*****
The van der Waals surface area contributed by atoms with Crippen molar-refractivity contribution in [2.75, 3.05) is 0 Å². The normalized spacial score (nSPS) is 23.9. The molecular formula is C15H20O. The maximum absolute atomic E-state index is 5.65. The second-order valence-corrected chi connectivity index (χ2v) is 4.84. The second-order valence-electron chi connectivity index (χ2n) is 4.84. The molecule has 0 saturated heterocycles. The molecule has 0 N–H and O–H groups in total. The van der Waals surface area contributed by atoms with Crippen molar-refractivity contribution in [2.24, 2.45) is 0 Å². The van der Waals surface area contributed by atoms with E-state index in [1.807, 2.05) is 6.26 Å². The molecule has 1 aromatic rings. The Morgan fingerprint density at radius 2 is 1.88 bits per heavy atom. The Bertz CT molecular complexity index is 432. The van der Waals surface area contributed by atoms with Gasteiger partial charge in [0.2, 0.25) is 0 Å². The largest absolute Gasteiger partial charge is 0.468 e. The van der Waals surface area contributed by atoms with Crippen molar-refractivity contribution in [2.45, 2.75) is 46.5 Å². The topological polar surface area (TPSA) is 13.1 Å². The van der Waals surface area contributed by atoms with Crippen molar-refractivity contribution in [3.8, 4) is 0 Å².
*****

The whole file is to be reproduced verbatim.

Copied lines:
The van der Waals surface area contributed by atoms with Crippen molar-refractivity contribution in [2.75, 3.05) is 0 Å². The normalized spacial score (nSPS) is 23.9. The molecular formula is C15H20O. The maximum absolute atomic E-state index is 5.65. The second-order valence-corrected chi connectivity index (χ2v) is 4.84. The second-order valence-electron chi connectivity index (χ2n) is 4.84. The molecule has 0 saturated heterocycles. The molecule has 0 N–H and O–H groups in total. The van der Waals surface area contributed by atoms with Crippen molar-refractivity contribution in [2.24, 2.45) is 0 Å². The van der Waals surface area contributed by atoms with E-state index in [1.807, 2.05) is 6.26 Å². The molecule has 1 aromatic rings. The Morgan fingerprint density at radius 2 is 1.88 bits per heavy atom. The Bertz CT molecular complexity index is 432. The van der Waals surface area contributed by atoms with Gasteiger partial charge in [0.2, 0.25) is 0 Å². The largest absolute Gasteiger partial charge is 0.468 e. The van der Waals surface area contributed by atoms with Crippen molar-refractivity contribution in [2.45, 2.75) is 46.5 Å². The topological polar surface area (TPSA) is 13.1 Å². The van der Waals surface area contributed by atoms with Crippen molar-refractivity contribution in [3.8, 4) is 0 Å².